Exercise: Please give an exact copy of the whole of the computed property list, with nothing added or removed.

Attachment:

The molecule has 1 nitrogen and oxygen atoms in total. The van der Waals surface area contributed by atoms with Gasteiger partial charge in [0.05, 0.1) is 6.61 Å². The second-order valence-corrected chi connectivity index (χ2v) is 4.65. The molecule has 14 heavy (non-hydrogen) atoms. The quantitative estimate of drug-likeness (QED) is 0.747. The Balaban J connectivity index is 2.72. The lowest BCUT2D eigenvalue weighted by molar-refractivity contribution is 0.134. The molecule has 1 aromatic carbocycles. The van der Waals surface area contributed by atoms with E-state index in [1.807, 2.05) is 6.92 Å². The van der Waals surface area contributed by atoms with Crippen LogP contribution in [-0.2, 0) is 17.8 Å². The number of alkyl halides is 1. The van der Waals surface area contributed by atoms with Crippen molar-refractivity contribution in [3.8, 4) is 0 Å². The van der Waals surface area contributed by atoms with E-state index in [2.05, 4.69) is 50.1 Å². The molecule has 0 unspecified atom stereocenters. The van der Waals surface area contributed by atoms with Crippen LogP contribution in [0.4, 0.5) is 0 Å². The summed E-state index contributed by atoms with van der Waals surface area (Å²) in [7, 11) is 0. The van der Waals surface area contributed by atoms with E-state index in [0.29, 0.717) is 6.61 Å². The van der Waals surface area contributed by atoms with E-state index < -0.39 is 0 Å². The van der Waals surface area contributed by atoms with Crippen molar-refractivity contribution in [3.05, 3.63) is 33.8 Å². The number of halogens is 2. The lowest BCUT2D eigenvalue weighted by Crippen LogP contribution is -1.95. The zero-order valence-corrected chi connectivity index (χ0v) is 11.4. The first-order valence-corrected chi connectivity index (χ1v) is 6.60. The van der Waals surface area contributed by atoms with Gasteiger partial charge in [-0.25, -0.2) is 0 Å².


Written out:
The molecule has 1 nitrogen and oxygen atoms in total. The van der Waals surface area contributed by atoms with Gasteiger partial charge in [0.05, 0.1) is 6.61 Å². The second-order valence-corrected chi connectivity index (χ2v) is 4.65. The molecule has 14 heavy (non-hydrogen) atoms. The quantitative estimate of drug-likeness (QED) is 0.747. The Balaban J connectivity index is 2.72. The lowest BCUT2D eigenvalue weighted by molar-refractivity contribution is 0.134. The molecule has 1 aromatic carbocycles. The van der Waals surface area contributed by atoms with E-state index in [1.807, 2.05) is 6.92 Å². The van der Waals surface area contributed by atoms with Crippen LogP contribution in [-0.2, 0) is 17.8 Å². The number of alkyl halides is 1. The van der Waals surface area contributed by atoms with Crippen molar-refractivity contribution in [3.8, 4) is 0 Å². The van der Waals surface area contributed by atoms with E-state index in [2.05, 4.69) is 50.1 Å². The molecule has 0 unspecified atom stereocenters. The van der Waals surface area contributed by atoms with Crippen LogP contribution in [0.4, 0.5) is 0 Å². The summed E-state index contributed by atoms with van der Waals surface area (Å²) in [7, 11) is 0. The van der Waals surface area contributed by atoms with E-state index in [0.29, 0.717) is 6.61 Å². The van der Waals surface area contributed by atoms with E-state index < -0.39 is 0 Å². The van der Waals surface area contributed by atoms with Crippen molar-refractivity contribution in [3.05, 3.63) is 33.8 Å². The number of halogens is 2. The lowest BCUT2D eigenvalue weighted by Crippen LogP contribution is -1.95. The zero-order valence-corrected chi connectivity index (χ0v) is 11.4. The first-order valence-corrected chi connectivity index (χ1v) is 6.60. The van der Waals surface area contributed by atoms with Gasteiger partial charge in [-0.25, -0.2) is 0 Å².